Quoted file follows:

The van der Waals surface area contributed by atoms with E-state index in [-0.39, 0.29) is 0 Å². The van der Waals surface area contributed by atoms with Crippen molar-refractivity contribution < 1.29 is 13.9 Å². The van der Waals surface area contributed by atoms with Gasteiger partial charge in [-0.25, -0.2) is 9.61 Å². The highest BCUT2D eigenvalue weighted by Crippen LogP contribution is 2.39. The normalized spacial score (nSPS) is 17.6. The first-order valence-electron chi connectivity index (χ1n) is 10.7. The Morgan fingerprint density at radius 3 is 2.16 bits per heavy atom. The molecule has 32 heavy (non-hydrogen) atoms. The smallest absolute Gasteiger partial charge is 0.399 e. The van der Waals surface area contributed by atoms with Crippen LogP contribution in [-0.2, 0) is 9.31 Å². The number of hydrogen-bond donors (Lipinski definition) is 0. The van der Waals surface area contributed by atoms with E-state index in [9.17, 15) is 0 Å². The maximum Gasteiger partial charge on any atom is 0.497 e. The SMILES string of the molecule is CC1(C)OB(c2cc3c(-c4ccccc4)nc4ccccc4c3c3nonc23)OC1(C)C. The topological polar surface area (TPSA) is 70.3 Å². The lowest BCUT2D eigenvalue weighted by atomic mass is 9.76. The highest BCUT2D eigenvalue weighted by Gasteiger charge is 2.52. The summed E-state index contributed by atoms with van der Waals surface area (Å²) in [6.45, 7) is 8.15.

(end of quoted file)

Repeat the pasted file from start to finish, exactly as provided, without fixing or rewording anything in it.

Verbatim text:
The van der Waals surface area contributed by atoms with E-state index in [-0.39, 0.29) is 0 Å². The van der Waals surface area contributed by atoms with Crippen molar-refractivity contribution < 1.29 is 13.9 Å². The van der Waals surface area contributed by atoms with Gasteiger partial charge in [-0.25, -0.2) is 9.61 Å². The highest BCUT2D eigenvalue weighted by Crippen LogP contribution is 2.39. The normalized spacial score (nSPS) is 17.6. The first-order valence-electron chi connectivity index (χ1n) is 10.7. The Morgan fingerprint density at radius 3 is 2.16 bits per heavy atom. The molecule has 32 heavy (non-hydrogen) atoms. The smallest absolute Gasteiger partial charge is 0.399 e. The van der Waals surface area contributed by atoms with Crippen LogP contribution in [-0.2, 0) is 9.31 Å². The number of hydrogen-bond donors (Lipinski definition) is 0. The van der Waals surface area contributed by atoms with E-state index in [9.17, 15) is 0 Å². The maximum Gasteiger partial charge on any atom is 0.497 e. The SMILES string of the molecule is CC1(C)OB(c2cc3c(-c4ccccc4)nc4ccccc4c3c3nonc23)OC1(C)C. The topological polar surface area (TPSA) is 70.3 Å². The lowest BCUT2D eigenvalue weighted by atomic mass is 9.76. The highest BCUT2D eigenvalue weighted by Gasteiger charge is 2.52. The summed E-state index contributed by atoms with van der Waals surface area (Å²) in [6.45, 7) is 8.15.